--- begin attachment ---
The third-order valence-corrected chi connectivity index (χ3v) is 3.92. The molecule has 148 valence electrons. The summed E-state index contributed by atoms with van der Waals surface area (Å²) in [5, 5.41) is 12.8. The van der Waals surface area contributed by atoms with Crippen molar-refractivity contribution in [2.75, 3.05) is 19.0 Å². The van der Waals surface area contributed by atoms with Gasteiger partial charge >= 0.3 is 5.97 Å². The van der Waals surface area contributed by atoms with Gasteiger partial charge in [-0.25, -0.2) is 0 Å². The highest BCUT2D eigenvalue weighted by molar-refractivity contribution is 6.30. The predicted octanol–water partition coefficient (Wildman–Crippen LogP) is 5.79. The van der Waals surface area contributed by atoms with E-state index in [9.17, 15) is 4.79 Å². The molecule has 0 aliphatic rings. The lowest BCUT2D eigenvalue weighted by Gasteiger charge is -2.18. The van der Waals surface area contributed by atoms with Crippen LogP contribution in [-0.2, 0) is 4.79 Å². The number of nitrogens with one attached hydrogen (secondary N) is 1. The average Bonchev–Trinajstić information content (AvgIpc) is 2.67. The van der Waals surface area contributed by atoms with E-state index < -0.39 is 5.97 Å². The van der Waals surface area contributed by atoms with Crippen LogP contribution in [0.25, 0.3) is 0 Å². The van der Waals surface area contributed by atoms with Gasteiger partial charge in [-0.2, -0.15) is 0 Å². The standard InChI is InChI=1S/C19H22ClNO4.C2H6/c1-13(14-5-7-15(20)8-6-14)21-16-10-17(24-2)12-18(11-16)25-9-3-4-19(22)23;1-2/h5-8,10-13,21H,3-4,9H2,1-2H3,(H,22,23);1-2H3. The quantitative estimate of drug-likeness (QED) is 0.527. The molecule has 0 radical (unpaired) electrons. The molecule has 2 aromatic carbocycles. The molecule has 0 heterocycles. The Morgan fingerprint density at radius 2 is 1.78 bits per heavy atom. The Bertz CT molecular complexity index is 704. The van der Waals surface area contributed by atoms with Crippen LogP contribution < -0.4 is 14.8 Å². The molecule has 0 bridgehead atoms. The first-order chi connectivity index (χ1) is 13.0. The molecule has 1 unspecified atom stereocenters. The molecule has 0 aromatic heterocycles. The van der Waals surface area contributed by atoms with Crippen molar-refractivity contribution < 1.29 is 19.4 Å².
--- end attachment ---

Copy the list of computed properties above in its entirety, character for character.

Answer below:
The third-order valence-corrected chi connectivity index (χ3v) is 3.92. The molecule has 148 valence electrons. The summed E-state index contributed by atoms with van der Waals surface area (Å²) in [5, 5.41) is 12.8. The van der Waals surface area contributed by atoms with Crippen molar-refractivity contribution in [2.75, 3.05) is 19.0 Å². The van der Waals surface area contributed by atoms with Gasteiger partial charge >= 0.3 is 5.97 Å². The van der Waals surface area contributed by atoms with Gasteiger partial charge in [-0.25, -0.2) is 0 Å². The highest BCUT2D eigenvalue weighted by molar-refractivity contribution is 6.30. The predicted octanol–water partition coefficient (Wildman–Crippen LogP) is 5.79. The van der Waals surface area contributed by atoms with E-state index in [9.17, 15) is 4.79 Å². The molecule has 0 aliphatic rings. The lowest BCUT2D eigenvalue weighted by Gasteiger charge is -2.18. The van der Waals surface area contributed by atoms with Crippen LogP contribution in [-0.2, 0) is 4.79 Å². The number of nitrogens with one attached hydrogen (secondary N) is 1. The average Bonchev–Trinajstić information content (AvgIpc) is 2.67. The van der Waals surface area contributed by atoms with E-state index < -0.39 is 5.97 Å². The van der Waals surface area contributed by atoms with Crippen LogP contribution in [0.25, 0.3) is 0 Å². The van der Waals surface area contributed by atoms with Gasteiger partial charge in [-0.2, -0.15) is 0 Å². The standard InChI is InChI=1S/C19H22ClNO4.C2H6/c1-13(14-5-7-15(20)8-6-14)21-16-10-17(24-2)12-18(11-16)25-9-3-4-19(22)23;1-2/h5-8,10-13,21H,3-4,9H2,1-2H3,(H,22,23);1-2H3. The quantitative estimate of drug-likeness (QED) is 0.527. The molecule has 0 radical (unpaired) electrons. The molecule has 2 aromatic carbocycles. The molecule has 0 heterocycles. The Morgan fingerprint density at radius 2 is 1.78 bits per heavy atom. The Bertz CT molecular complexity index is 704. The van der Waals surface area contributed by atoms with Crippen LogP contribution < -0.4 is 14.8 Å². The molecule has 0 bridgehead atoms. The first-order chi connectivity index (χ1) is 13.0. The molecule has 1 unspecified atom stereocenters. The molecule has 0 aromatic heterocycles. The van der Waals surface area contributed by atoms with Crippen molar-refractivity contribution < 1.29 is 19.4 Å².